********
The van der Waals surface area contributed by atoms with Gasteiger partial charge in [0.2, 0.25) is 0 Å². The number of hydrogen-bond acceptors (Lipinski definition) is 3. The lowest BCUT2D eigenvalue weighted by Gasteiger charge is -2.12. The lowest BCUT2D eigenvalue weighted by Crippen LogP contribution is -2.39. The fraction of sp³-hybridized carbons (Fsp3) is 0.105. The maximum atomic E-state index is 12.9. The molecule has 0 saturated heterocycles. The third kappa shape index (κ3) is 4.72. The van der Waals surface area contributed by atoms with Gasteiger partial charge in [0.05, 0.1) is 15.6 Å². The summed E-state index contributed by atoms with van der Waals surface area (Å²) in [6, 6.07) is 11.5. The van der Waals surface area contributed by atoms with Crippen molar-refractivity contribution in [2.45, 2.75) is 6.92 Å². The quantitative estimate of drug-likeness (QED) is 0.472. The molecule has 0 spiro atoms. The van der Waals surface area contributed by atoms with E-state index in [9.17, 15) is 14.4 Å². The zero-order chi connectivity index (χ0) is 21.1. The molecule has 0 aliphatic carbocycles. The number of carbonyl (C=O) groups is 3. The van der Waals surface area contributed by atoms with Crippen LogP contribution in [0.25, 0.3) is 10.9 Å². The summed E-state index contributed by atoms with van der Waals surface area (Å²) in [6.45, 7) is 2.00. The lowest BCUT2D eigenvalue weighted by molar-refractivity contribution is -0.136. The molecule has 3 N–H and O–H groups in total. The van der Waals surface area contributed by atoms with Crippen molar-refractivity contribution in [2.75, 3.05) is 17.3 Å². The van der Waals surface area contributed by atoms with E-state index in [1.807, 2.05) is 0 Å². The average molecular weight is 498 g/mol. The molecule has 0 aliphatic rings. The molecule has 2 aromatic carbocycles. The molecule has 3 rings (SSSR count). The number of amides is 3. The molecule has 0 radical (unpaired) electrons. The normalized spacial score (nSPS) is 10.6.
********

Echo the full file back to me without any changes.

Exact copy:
The van der Waals surface area contributed by atoms with Gasteiger partial charge in [0.2, 0.25) is 0 Å². The number of hydrogen-bond acceptors (Lipinski definition) is 3. The lowest BCUT2D eigenvalue weighted by Gasteiger charge is -2.12. The lowest BCUT2D eigenvalue weighted by Crippen LogP contribution is -2.39. The fraction of sp³-hybridized carbons (Fsp3) is 0.105. The maximum atomic E-state index is 12.9. The molecule has 0 saturated heterocycles. The third kappa shape index (κ3) is 4.72. The van der Waals surface area contributed by atoms with Gasteiger partial charge in [0.05, 0.1) is 15.6 Å². The summed E-state index contributed by atoms with van der Waals surface area (Å²) in [6, 6.07) is 11.5. The van der Waals surface area contributed by atoms with Crippen molar-refractivity contribution in [2.45, 2.75) is 6.92 Å². The quantitative estimate of drug-likeness (QED) is 0.472. The molecule has 0 spiro atoms. The van der Waals surface area contributed by atoms with E-state index in [9.17, 15) is 14.4 Å². The zero-order chi connectivity index (χ0) is 21.1. The molecule has 0 aliphatic carbocycles. The number of carbonyl (C=O) groups is 3. The van der Waals surface area contributed by atoms with Crippen LogP contribution in [0.25, 0.3) is 10.9 Å². The summed E-state index contributed by atoms with van der Waals surface area (Å²) in [6.45, 7) is 2.00. The lowest BCUT2D eigenvalue weighted by molar-refractivity contribution is -0.136. The molecule has 3 N–H and O–H groups in total. The van der Waals surface area contributed by atoms with Crippen molar-refractivity contribution in [2.75, 3.05) is 17.3 Å². The van der Waals surface area contributed by atoms with E-state index in [1.807, 2.05) is 0 Å². The average molecular weight is 498 g/mol. The molecule has 0 aliphatic rings. The molecule has 2 aromatic carbocycles. The molecule has 3 rings (SSSR count). The number of amides is 3. The molecule has 0 radical (unpaired) electrons. The normalized spacial score (nSPS) is 10.6.